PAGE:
The event will be visible from northern Canada to eastern Siberia, passing through Greenland and the Arctic Sea. Residents of large cities in the northern hemisphere will also be able to partially observe the phenomenon to the naked eye.
But that doesn't mean that we Brazilians are left out. We will be able to follow the eclipse through free online broadcasts.
One of them is the Space Agency of United States, NASA, which will start at 6:XNUMX am on Thursday. Two other broadcasts will be carried out by the Virtual Telescope Project and Time and Date. All can be accessed via YouTube.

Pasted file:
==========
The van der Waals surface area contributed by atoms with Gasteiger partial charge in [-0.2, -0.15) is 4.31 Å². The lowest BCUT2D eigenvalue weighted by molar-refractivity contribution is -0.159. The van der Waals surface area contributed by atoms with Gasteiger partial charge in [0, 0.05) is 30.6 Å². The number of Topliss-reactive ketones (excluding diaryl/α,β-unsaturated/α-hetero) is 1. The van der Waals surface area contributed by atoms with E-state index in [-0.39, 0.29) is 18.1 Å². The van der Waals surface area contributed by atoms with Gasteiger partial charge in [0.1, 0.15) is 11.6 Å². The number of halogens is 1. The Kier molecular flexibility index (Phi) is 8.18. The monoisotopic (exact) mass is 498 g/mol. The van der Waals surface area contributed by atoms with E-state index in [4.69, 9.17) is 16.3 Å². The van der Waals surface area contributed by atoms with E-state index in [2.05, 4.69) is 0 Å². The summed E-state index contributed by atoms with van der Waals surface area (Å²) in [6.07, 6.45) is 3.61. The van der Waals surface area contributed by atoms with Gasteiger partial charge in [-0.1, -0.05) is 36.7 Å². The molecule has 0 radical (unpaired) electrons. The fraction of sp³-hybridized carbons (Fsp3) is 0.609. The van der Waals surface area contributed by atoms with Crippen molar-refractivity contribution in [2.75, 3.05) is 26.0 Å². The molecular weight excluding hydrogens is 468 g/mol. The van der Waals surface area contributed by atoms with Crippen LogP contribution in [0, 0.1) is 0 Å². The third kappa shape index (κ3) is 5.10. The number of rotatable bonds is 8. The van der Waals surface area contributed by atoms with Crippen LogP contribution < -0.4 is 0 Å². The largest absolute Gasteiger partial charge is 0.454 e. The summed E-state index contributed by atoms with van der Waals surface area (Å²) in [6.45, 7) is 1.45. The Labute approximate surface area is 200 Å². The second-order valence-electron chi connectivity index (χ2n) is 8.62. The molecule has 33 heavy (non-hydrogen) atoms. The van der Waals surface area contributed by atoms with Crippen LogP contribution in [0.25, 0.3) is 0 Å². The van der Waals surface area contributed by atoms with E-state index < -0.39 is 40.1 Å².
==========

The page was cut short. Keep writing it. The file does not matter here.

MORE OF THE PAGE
Each broadcast will show the eclipse from different viewpoints. The one that will display the complete ring of fire is Time and Date, which starts at 6 am. The maximum point must occur at 7 hours and 41 minutes. Be sure to follow along, as the phenomenon will be the last of its kind, in 2021.
See more details on how to watch the eclipse on our website, the olhardigital.com.br
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